The Department of Psychology was established in 1967 under the guidance of Professor Gustav Jahoda, an internationally distinguished Professor of Social and Cross-cultural Psychology. Professor C.E. Fiscian became the first Head of Department in 1967. Professor Fiscian later brought in Mr. H. C. A. Bulley, of blessed memory, from the then Faculty of Education to assist. The initial staff of the Department consisted mainly of volunteers from the United Kingdom and the USA. These included Mr. J.B. Davidoff and Dr. Margaret Earle, both from the United Kingdom Professor Woodruff from the USA.

The first group of students graduated in 1970 and they were four (4) in number. Dr. Kwabena Adjei, currently the National Chairman of the NDC, was one of them. The number of graduating students during the 1970/71 academic year was six (6). The number increased to eight (8) during the 1971/72 academic year but dropped again to four (4) during the 1972/73 academic year. The explosion of student numbers in the Department occurred in the early 1990s, after the introduction of the Semester and Course Credit System by the University.

The first student of the Department who also became a lecturer in the Department was Dr. Kwabena Adjei, who joined the staff of the Department in 1976. Dr. Afrifa was the next to join the Department in 1981.

Even though the Department is housed in a very small temporary structure, it is one of the biggest Departments in the University in terms of student numbers. The numbers actually continue toincrease phenomenally. However, this increase has not been matched with a corresponding increase in staff strength and facilities. Despite this the Department still continues to service various Departments including Nursing, Home Science, Social Work, Management and Accounting students, Prisons and Police Administration Units of the Sociology Department and Military Academy.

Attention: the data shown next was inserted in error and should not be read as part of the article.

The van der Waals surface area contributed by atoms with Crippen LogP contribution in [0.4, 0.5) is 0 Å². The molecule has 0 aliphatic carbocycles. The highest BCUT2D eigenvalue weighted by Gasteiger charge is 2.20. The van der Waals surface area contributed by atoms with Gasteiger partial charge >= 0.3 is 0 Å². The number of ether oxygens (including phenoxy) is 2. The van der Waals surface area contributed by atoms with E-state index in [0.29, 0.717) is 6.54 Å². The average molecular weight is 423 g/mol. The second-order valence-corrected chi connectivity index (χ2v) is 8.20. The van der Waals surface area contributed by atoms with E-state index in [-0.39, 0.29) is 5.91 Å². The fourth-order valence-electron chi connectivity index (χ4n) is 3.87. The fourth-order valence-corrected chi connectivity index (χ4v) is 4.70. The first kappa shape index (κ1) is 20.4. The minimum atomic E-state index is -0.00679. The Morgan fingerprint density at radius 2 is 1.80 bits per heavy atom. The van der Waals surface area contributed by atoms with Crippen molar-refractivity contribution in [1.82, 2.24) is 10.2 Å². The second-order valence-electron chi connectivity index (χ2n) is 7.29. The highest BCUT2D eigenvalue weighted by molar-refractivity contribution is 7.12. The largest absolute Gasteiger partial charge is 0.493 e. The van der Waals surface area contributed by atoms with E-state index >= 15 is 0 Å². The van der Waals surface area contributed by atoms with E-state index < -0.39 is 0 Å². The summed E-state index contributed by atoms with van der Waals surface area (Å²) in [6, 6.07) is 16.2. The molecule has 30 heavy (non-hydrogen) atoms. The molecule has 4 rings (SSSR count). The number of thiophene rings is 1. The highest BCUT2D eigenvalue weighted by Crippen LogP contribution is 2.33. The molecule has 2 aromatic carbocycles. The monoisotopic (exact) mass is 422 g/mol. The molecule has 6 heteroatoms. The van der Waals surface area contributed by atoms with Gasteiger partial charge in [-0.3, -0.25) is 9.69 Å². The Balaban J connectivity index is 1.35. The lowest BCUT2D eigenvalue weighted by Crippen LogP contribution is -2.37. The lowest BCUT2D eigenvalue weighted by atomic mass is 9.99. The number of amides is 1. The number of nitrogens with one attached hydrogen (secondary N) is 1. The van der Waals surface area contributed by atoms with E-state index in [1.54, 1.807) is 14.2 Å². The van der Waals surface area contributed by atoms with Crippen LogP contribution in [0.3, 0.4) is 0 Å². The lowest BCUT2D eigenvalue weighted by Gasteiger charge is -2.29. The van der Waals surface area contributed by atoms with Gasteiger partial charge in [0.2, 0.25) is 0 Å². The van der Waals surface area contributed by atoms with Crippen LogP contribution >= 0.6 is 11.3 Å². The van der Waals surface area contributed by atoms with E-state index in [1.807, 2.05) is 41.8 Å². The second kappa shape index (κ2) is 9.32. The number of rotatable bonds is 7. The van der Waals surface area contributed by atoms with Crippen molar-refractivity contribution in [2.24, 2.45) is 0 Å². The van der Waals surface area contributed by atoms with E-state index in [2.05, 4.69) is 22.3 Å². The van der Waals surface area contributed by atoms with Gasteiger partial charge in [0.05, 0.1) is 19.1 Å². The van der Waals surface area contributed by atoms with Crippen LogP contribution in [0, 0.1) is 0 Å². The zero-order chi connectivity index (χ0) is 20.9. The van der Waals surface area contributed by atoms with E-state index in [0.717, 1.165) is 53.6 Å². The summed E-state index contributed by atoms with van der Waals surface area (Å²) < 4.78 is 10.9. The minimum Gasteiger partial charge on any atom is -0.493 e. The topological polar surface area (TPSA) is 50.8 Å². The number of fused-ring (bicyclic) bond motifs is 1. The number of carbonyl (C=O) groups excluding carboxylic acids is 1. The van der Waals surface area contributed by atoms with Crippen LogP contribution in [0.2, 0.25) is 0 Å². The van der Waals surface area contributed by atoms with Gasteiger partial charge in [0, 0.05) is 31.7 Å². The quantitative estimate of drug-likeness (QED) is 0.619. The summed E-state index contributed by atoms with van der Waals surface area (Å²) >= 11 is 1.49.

The Department has trained a lot of people both at the undergraduate and postgraduate levels over the years. In line with its long term mission, the Department is gradually becoming a centre for excellence for its postgraduate Clinical Psychology program, which continues to attract not only graduates from Psychology but also from allied disciplines such as Medicine and Public Health.

Psychology continues to attract several students, both those who qualify and others who for one reason or the other do not qualify to take the course. It is our hope that in the nearest future, our Department, with an increase in its staff strength, will be able to extend its services to the varied number of students who want to take our courses.